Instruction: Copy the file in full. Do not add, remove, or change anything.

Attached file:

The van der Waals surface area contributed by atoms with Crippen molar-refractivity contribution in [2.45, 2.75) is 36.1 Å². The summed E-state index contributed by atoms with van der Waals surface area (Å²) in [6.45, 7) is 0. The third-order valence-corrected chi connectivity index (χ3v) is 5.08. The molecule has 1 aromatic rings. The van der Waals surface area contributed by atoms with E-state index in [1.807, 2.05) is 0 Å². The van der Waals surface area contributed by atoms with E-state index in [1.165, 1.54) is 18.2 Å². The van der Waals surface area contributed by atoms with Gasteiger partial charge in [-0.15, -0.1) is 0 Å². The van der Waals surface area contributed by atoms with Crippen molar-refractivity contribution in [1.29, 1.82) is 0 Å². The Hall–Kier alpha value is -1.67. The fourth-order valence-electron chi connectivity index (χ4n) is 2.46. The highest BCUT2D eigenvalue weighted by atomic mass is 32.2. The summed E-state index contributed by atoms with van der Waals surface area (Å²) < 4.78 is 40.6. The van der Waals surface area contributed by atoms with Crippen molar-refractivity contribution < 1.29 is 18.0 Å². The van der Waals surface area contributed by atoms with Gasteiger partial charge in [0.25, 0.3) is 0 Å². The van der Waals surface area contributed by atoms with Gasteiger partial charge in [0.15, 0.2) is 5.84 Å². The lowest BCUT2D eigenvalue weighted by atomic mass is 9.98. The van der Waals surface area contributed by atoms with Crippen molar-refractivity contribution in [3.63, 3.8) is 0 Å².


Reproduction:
The van der Waals surface area contributed by atoms with Crippen molar-refractivity contribution in [2.45, 2.75) is 36.1 Å². The summed E-state index contributed by atoms with van der Waals surface area (Å²) in [6.45, 7) is 0. The third-order valence-corrected chi connectivity index (χ3v) is 5.08. The molecule has 1 aromatic rings. The van der Waals surface area contributed by atoms with E-state index in [1.807, 2.05) is 0 Å². The van der Waals surface area contributed by atoms with E-state index in [1.165, 1.54) is 18.2 Å². The van der Waals surface area contributed by atoms with Gasteiger partial charge in [-0.15, -0.1) is 0 Å². The van der Waals surface area contributed by atoms with Crippen molar-refractivity contribution in [1.29, 1.82) is 0 Å². The Hall–Kier alpha value is -1.67. The fourth-order valence-electron chi connectivity index (χ4n) is 2.46. The highest BCUT2D eigenvalue weighted by atomic mass is 32.2. The summed E-state index contributed by atoms with van der Waals surface area (Å²) < 4.78 is 40.6. The van der Waals surface area contributed by atoms with Crippen molar-refractivity contribution < 1.29 is 18.0 Å². The van der Waals surface area contributed by atoms with Gasteiger partial charge in [0.25, 0.3) is 0 Å². The van der Waals surface area contributed by atoms with Gasteiger partial charge in [0.15, 0.2) is 5.84 Å². The lowest BCUT2D eigenvalue weighted by atomic mass is 9.98. The van der Waals surface area contributed by atoms with Crippen molar-refractivity contribution in [3.63, 3.8) is 0 Å².